UV Filters Do Not Stop Fading, They Help Reduce Fading…
People in the clothing, drapery, carpeting, upholstery and other textile related industries know that after fabrics are exposed to fluorescent lighting for a period of time, the color dyes used in fabrics fade. Have you ever browsed through clothing sections in a department store? The next time you do, look at the jackets, blouses, coats, and sweaters hanging on the racks. If they have been there for any length of time, you can spot the fading. Look along the hanger-line, and notice the amount of fading that occurs there. The same is true of clothing that has been overlapped on store shelves. To see the amount of fading, simply lift up the top article of clothing and look for the effects of fading on the one below it.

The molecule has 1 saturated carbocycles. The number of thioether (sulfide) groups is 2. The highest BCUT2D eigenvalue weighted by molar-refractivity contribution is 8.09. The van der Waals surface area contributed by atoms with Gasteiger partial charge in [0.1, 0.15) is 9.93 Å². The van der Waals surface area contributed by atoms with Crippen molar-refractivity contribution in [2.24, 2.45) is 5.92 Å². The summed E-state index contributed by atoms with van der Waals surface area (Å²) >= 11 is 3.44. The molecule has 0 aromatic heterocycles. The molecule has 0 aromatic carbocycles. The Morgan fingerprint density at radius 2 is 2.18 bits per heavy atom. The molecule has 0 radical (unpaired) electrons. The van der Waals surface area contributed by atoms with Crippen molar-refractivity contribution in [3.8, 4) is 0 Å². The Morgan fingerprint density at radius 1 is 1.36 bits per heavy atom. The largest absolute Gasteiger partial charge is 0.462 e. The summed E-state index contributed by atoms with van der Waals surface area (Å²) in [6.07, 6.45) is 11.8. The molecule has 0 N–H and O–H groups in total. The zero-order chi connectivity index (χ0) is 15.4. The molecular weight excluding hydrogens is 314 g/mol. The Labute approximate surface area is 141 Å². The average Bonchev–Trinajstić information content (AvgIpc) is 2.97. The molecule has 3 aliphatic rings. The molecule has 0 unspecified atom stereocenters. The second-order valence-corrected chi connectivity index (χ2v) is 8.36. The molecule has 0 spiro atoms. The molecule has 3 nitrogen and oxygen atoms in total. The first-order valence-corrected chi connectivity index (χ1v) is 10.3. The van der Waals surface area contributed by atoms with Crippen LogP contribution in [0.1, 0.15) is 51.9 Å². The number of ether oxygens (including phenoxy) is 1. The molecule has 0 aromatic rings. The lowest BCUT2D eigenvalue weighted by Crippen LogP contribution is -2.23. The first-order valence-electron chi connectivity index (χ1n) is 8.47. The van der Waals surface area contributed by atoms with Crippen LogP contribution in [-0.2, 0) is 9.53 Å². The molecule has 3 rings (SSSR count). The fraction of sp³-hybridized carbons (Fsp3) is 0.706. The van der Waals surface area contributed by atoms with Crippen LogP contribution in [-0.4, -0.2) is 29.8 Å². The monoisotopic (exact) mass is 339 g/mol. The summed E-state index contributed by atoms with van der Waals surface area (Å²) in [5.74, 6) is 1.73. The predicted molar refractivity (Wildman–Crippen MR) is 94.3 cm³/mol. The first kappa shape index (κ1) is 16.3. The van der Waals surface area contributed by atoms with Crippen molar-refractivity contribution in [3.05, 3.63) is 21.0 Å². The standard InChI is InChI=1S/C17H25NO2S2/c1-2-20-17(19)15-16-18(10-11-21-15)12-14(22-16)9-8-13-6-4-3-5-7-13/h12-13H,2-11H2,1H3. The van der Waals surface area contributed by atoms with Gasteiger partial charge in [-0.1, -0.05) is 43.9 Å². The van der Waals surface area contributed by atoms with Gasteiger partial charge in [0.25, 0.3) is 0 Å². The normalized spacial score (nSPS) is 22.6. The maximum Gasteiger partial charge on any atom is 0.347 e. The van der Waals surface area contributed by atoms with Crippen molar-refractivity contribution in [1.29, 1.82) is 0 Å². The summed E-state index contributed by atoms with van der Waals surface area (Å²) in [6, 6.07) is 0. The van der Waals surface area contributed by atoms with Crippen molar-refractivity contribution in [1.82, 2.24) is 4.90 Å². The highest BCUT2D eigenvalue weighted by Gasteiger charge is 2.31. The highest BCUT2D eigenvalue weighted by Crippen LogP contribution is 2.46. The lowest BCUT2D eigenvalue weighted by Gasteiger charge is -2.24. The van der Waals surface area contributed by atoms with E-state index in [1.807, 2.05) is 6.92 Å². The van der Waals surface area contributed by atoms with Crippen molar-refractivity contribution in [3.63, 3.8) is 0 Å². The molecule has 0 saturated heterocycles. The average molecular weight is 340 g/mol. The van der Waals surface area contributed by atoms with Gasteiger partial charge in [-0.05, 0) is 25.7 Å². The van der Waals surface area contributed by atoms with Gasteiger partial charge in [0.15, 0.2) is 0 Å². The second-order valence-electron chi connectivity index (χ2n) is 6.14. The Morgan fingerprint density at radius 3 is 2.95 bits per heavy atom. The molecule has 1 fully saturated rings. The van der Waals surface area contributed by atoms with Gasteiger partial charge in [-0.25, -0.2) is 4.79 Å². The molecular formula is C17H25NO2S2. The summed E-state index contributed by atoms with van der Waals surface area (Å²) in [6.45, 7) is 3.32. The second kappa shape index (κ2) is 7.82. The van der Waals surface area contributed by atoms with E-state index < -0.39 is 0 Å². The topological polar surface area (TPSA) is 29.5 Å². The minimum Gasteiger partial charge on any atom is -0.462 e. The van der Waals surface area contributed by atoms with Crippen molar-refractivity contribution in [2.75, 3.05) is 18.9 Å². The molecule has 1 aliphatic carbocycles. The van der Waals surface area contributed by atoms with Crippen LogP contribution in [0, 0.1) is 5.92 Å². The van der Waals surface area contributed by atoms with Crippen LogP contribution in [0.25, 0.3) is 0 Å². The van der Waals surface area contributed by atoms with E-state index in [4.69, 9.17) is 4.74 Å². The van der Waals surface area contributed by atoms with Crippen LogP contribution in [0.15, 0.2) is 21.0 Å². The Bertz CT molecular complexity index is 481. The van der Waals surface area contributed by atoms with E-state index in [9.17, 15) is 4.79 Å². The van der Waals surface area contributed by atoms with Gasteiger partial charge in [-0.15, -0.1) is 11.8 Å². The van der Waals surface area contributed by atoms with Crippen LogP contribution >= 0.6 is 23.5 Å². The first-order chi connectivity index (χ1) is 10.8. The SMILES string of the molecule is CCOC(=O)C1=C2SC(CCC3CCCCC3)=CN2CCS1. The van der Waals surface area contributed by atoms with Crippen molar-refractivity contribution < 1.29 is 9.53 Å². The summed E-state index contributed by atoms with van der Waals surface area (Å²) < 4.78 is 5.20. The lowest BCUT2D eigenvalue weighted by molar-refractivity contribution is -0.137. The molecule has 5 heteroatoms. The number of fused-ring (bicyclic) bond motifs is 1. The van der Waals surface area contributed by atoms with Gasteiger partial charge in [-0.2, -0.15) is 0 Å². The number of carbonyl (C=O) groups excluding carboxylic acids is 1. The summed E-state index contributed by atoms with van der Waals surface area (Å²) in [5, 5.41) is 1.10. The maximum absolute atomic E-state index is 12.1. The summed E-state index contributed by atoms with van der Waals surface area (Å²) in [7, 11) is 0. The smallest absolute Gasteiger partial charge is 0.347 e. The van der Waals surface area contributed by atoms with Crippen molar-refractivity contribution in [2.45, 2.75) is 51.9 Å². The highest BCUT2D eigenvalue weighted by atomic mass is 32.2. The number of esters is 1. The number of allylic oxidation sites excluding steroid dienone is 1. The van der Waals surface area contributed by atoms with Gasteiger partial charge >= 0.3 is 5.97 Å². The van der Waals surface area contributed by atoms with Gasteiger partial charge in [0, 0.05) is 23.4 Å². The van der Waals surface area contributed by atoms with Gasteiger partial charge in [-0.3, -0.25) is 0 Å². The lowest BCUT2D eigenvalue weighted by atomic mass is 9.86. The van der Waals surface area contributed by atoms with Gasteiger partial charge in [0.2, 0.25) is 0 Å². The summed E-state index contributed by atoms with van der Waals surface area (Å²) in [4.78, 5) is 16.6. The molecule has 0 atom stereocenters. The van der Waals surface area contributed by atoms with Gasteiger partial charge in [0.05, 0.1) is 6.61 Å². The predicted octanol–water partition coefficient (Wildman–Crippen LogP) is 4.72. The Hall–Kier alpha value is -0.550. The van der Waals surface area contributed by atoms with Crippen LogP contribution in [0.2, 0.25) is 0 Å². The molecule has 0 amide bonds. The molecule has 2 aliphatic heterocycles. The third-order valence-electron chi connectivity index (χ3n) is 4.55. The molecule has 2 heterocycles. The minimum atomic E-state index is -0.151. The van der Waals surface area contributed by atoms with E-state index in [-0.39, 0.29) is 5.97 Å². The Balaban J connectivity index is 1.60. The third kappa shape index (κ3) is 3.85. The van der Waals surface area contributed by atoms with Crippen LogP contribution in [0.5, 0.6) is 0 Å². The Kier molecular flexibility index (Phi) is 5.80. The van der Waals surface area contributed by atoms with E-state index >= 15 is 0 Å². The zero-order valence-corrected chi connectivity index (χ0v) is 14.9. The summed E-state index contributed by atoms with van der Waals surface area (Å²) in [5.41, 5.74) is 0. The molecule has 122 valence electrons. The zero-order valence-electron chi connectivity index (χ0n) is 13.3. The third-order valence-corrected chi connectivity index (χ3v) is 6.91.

Visible Light is produced within the spectrum of electromagnetic energy that includes radio waves, microwaves, X-ray and ultraviolet (UV) rays. The cause of fading is due to a photochemical reaction involving UV and visible light.
Research has shown that 40% of fading is caused by UV rays. Another 25% of fading is due to heat, with 25% being caused by normal visible light. The remaining 10% cause of fading is from indoor artificial lighting, humidity, and poor dye anchorage. Visible light and UV radiation cause fading and a lack of moisture, especially in the cloth materials used to cover books.